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TL;DR: GCM is shown to be the most efficient mode of operation for high speed packet networks, by using a realistic model of a network crypto module and empirical data from studies of Internet traffic in conjunction with software experiments and hardware designs.

Abstract: The recently introduced Galois/Counter Mode (GCM) of operation for block ciphers provides both encryption and message authentication, using universal hashing based on multiplication in a binary finite field. We analyze its security and performance, and show that it is the most efficient mode of operation for high speed packet networks, by using a realistic model of a network crypto module and empirical data from studies of Internet traffic in conjunction with software experiments and hardware designs. GCM has several useful features: it can accept IVs of arbitrary length, can act as a stand-alone message authentication code (MAC), and can be used as an incremental MAC. We show that GCM is secure in the standard model of concrete security, even when these features are used. We also consider several of its important system-security aspects.

463 citations

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01 May 2005

TL;DR: In this article, the authors proposed a MAC algorithm based on a symmetric key block cipher, called CMAC, which may be used to provide assurance of the authenticity and hence the integrity of binary data.

Abstract: This Recommendation specifies a message authentication code (MAC) algorithm based on a symmetric key block cipher. This block cipher-based MAC algorithm, called CMAC, may be used to provide assurance of the authenticity and, hence, the integrity of binary data.

401 citations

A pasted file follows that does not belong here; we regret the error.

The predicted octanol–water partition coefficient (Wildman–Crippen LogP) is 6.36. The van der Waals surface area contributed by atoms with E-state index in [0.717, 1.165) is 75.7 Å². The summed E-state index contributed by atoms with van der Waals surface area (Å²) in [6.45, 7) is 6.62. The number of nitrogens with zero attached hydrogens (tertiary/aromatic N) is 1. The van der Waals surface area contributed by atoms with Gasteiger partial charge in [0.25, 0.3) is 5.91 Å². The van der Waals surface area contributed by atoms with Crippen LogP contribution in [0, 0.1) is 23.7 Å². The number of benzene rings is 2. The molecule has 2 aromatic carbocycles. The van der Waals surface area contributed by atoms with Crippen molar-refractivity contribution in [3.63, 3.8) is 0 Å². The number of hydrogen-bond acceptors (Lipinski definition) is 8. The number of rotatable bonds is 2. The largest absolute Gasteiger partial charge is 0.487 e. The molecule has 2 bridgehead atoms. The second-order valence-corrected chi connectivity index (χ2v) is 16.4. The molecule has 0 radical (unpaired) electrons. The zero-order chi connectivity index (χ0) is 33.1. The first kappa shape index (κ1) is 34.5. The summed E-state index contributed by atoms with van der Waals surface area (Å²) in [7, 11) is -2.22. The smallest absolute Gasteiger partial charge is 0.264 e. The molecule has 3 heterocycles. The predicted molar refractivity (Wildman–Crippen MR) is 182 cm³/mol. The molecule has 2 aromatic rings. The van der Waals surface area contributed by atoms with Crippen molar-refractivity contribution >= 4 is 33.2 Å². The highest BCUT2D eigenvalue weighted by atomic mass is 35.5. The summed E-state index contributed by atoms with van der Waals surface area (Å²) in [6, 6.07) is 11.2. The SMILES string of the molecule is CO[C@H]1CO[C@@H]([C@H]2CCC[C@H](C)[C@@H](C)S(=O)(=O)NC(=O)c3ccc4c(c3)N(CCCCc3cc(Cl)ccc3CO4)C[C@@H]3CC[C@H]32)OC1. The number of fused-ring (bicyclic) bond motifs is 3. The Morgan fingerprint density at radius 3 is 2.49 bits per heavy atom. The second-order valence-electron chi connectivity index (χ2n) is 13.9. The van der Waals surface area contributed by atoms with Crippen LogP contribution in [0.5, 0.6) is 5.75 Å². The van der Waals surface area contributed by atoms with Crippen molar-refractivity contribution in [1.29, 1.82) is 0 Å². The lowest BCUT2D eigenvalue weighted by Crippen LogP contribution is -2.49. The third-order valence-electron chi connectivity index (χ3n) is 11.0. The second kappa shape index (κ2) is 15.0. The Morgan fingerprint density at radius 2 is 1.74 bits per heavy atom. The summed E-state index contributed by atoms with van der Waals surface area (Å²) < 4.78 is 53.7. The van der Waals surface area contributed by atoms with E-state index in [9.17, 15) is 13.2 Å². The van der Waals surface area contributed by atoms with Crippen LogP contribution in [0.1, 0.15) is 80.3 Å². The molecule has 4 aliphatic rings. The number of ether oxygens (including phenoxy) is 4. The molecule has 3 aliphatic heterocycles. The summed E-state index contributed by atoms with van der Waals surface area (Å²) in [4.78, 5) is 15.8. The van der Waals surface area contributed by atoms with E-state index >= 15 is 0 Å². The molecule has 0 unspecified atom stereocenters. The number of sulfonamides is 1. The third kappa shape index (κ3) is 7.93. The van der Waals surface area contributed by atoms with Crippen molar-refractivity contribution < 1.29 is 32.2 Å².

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TL;DR: It is proved OCB secure, quantifying the adversary's ability to violate the mode's privacy or authenticity in terms of the quality of its block cipher as a pseudorandom permutation (PRP) or as a strong PRP, respectively.

Abstract: We describe a parallelizable block-cipher mode of operation that simultaneously provides privacy and authenticity. OCB encrypts-and-authenticates a nonempty string M ∈ {0, 1}* using ⌈|M|/n⌉ + 2 block-cipher invocations, where n is the block length of the underlying block cipher. Additional overhead is small. OCB refines a scheme, IAPM, suggested by Charanjit Jutla. Desirable properties of OCB include the ability to encrypt a bit string of arbitrary length into a ciphertext of minimal length, cheap offset calculations, cheap key setup, a single underlying cryptographic key, no extended-precision addition, a nearly optimal number of block-cipher calls, and no requirement for a random IV. We prove OCB secure, quantifying the adversary's ability to violate the mode's privacy or authenticity in terms of the quality of its block cipher as a pseudorandom permutation (PRP) or as a strong PRP, respectively.

296 citations